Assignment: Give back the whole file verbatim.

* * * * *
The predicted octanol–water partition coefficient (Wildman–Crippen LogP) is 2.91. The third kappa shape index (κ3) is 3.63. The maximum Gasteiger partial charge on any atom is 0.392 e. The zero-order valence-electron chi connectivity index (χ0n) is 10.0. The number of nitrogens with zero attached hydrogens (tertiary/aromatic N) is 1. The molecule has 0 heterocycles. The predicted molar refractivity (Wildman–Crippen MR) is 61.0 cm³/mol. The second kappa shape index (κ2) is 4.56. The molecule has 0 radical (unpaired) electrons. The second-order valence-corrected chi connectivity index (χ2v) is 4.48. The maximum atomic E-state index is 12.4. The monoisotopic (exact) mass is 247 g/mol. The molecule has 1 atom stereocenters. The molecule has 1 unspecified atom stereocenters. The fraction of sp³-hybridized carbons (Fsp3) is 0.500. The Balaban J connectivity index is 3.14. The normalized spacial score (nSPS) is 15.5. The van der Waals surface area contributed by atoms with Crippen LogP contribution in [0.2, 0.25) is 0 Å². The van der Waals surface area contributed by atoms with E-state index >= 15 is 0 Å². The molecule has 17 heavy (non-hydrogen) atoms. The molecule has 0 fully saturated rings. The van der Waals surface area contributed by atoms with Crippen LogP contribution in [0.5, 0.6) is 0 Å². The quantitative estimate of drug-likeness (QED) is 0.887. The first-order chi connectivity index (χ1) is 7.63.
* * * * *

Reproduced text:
The predicted octanol–water partition coefficient (Wildman–Crippen LogP) is 2.91. The third kappa shape index (κ3) is 3.63. The maximum Gasteiger partial charge on any atom is 0.392 e. The zero-order valence-electron chi connectivity index (χ0n) is 10.0. The number of nitrogens with zero attached hydrogens (tertiary/aromatic N) is 1. The molecule has 0 heterocycles. The predicted molar refractivity (Wildman–Crippen MR) is 61.0 cm³/mol. The second kappa shape index (κ2) is 4.56. The molecule has 0 radical (unpaired) electrons. The second-order valence-corrected chi connectivity index (χ2v) is 4.48. The maximum atomic E-state index is 12.4. The monoisotopic (exact) mass is 247 g/mol. The molecule has 1 atom stereocenters. The molecule has 1 unspecified atom stereocenters. The fraction of sp³-hybridized carbons (Fsp3) is 0.500. The Balaban J connectivity index is 3.14. The normalized spacial score (nSPS) is 15.5. The van der Waals surface area contributed by atoms with Crippen LogP contribution in [0.2, 0.25) is 0 Å². The van der Waals surface area contributed by atoms with E-state index >= 15 is 0 Å². The molecule has 17 heavy (non-hydrogen) atoms. The molecule has 0 fully saturated rings. The van der Waals surface area contributed by atoms with Crippen LogP contribution in [0.5, 0.6) is 0 Å². The quantitative estimate of drug-likeness (QED) is 0.887. The first-order chi connectivity index (χ1) is 7.63.